Our Risk Averse Culture Continues to Undermine the Development of Children
Back in September we took a look at a growing trend in America’s public schools, one that eliminates many of the childhood games that children love to play. In “Another Elementary School Bans Tag,” we discussed the alarming overreaction of yet another public school that put an end to a traditional playground game for fear of potential student injury.
In April, we did a piece on Gever Tulley, the founder of the Tinkering School, who gave a talk on Ted.com about six dangerous things we should let our kids do . We noted that many of his suggestions would cause a parent of the 21st century to question the man’s sanity.
Another Proponent of Play and Risk Taking
This past week we came across an organization in the UK that seeks to formulate the need for children to experience play in natural settings. PlayEngland is devoted to the promotion of free play and natural risk taking among children.
However, the organization reveals a similar trend towards limiting opportunities for children. Their recent study, Playday 2008, reveals that children are consistently being deprived of “adventurous play” by a wide variety of adults, including parents.
PlayEngland’s focus this year has been on one of the most traditional of child behavior’s, climbing a tree. The group found that half of children aged 7-12 years reported they were not allowed to climb a tree without adult supervision while the other half reported they had been stopped from climbing trees because it was considered to be too dangerous.
In addition to concerns about the banning of tree climbing, this year the group’s theme calls for a new review of the current risk-averse culture that has sought to ban conkers on the playground as well.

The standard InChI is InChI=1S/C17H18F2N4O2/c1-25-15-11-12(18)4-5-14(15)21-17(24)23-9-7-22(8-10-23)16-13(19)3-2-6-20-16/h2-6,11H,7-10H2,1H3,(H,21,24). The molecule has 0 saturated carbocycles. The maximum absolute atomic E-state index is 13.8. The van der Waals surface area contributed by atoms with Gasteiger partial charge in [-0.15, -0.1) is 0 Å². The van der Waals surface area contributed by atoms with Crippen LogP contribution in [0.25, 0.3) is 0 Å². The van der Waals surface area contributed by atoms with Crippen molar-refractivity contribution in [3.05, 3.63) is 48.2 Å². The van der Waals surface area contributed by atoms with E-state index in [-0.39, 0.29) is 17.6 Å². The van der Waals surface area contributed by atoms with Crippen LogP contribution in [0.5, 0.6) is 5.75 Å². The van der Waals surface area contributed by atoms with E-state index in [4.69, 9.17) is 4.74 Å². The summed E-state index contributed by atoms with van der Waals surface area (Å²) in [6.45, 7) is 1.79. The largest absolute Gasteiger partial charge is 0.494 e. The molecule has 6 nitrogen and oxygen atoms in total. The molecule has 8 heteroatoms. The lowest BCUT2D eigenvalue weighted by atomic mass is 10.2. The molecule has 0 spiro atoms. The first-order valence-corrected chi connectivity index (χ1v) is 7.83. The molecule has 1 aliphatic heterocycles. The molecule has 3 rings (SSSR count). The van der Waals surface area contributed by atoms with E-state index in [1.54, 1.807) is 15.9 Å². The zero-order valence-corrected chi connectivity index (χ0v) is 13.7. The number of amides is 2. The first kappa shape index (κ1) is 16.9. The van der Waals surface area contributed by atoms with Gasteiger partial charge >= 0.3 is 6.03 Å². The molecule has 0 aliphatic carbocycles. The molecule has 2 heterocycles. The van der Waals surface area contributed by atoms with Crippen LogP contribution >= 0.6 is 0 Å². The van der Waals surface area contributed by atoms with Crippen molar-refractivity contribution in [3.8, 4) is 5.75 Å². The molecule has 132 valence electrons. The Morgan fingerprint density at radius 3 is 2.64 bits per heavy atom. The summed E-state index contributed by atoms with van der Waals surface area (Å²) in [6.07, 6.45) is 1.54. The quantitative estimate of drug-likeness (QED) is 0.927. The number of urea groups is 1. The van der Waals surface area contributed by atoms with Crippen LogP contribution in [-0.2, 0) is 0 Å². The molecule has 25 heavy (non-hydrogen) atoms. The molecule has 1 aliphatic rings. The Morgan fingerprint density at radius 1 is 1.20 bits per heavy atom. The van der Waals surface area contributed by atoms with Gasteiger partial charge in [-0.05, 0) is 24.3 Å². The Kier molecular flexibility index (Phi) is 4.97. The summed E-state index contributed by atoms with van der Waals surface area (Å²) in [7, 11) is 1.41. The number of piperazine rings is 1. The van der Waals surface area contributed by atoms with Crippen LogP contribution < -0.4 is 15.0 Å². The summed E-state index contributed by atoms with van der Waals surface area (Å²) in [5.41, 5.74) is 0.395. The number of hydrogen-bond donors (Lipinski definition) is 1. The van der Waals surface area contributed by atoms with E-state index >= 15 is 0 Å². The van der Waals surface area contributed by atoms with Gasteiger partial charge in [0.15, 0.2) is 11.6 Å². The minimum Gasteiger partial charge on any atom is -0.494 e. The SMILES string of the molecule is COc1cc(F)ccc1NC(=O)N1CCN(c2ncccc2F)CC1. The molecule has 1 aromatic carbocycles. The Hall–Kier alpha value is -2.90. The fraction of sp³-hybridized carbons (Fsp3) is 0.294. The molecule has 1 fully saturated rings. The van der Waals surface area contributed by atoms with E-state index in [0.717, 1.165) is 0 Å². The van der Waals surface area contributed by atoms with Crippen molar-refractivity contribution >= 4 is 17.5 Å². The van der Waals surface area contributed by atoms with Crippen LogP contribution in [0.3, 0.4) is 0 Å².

Managing Risk Is a Learned Behavior
PlayEngland consistently highlights that children who are involved in risky and challenging play are able to learn how to manage risk in their daily lives. In summarizing the group’s recent study, Adrian Voce, the organization’s director, offered the following comments:
“Starting from their earliest play experiences, children both need and want to push their boundaries in order to explore their limits and develop their abilities. Children would never learn to walk, climb stairs or ride a bicycle unless they were strongly motivated to respond to challenges – but we must accept that these things inevitably involve an element risk.
“Adventurous play that both challenges and excites children helps instill critical life skills. Constantly wrapping children in cotton wool can leave them ill equipped to deal with stressful or challenging situations they might encounter later in life.”
Voce went on to note that it is becoming a social norm for younger children to be allowed outside only when accompanied by an adult. Of course, in today’s two parent working homes, it is simply not possible for parents to find the time to take their children outside. The result, children today spend far more time on the computer or in the front of the television than they do in meaningful outdoor play activities.
Fearful of the Wrong Things
Voce also pointed out the irrational responses of parents today. He cited data that indicates three times as many children were hurt last year falling out of bed then were hurt from falling out of a tree.
Clearly, as PlayEngland and Gever Tulley reveal, kids learn best when given the opportunity to explore in relatively unrestricted settings. In contrast, our 21st century response has been to eliminate such opportunities for children.
It is interesting to note how hard schools have been working in recent years to improve student learning. Despite working diligently to increase test scores, very little progress has occurred.
One has to honestly wonder whether our desire to protect our children has actually become a severe deterrent to their overall development. The work of PlayEngland and Mr. Tulley give strong indication that our current sheltering of children may actually be one of reasons that progress has been so limited.